So, if I don't touch the NSManagedObject subclass files how do I customise the interface?  I use our good friend the Objective-C Category. I define a "Management" category for each Managed Object that provides the API for the rest of the project to work with, including inserting, fetching and deleting records from the database.

Furthermore, to keep the Management category methods as short and simple as possible (aiming for DRY) I define a bunch of helper functions containing the common Core Data query logic. See ModelUtil.h/ModelUtil.m for these convenience functions.  You'll see that they centralise access to the "default" Managed Object Context, which is the NSManagedObjectContext on the main thread created by the application delegate if you use Apple's application templates.  They are mostly very simple functions, but are reusable across projects and reduce repetition.
With all that in place the NSManagedObject category methods are written specifically for the application needs. For the demo project MOPerson (Management) contains class methods to insert and retrieve MOPerson instances. The implementation looks like:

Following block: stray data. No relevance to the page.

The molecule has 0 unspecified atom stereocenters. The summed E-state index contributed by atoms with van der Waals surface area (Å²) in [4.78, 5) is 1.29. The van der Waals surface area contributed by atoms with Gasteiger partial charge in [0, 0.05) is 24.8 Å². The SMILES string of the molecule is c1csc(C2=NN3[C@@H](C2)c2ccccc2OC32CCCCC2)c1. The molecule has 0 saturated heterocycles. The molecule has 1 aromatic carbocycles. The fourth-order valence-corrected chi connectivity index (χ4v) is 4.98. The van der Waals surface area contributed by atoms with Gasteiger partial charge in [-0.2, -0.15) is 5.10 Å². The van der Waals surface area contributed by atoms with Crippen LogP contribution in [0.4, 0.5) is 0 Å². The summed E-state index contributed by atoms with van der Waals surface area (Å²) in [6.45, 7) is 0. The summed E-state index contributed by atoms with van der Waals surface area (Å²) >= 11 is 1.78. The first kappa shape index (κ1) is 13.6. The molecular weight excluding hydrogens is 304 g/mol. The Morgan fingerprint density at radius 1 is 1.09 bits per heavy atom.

static NSString *entityName = @"Person";

@implementation MOPerson ( Management )

+ (MOPerson *)insertPersonWithUsername:(NSString *)username
                                  name:(NSString *)name
                  managedObjectContext:(NSManagedObjectContext *)moc
    MOPerson *person = (MOPerson *)[NSEntityDescription
    person.username = username; = name;
    return person;

+ (MOPerson *)insertPersonWithUsername:(NSString *)username
                                  name:(NSString *)name
    NSManagedObjectContext *moc = defaultManagedObjectContext();
    return [MOPerson insertPersonWithUsername:username

+ (MOPerson *)personWithUsername:(NSString *)username
    NSPredicate *predicate = [NSPredicate
                              predicateWithFormat:@"username == %@",
    NSArray *sortDescriptors = [NSArray arrayWithObject:
                                [NSSortDescriptor sortDescriptorWithKey:@"username"
    MOPerson *person = (MOPerson *)fetchManagedObject(entityName,
    return person;


In our application code, fetching the MOPerson instance for a particular username is as simple as:

MOPerson *person = [MOPerson personWithUsername:username];

which will return nil if not found.

Inserting a new Person instance in the database is one line followed by a request to the Managed Object Context to commit all changes: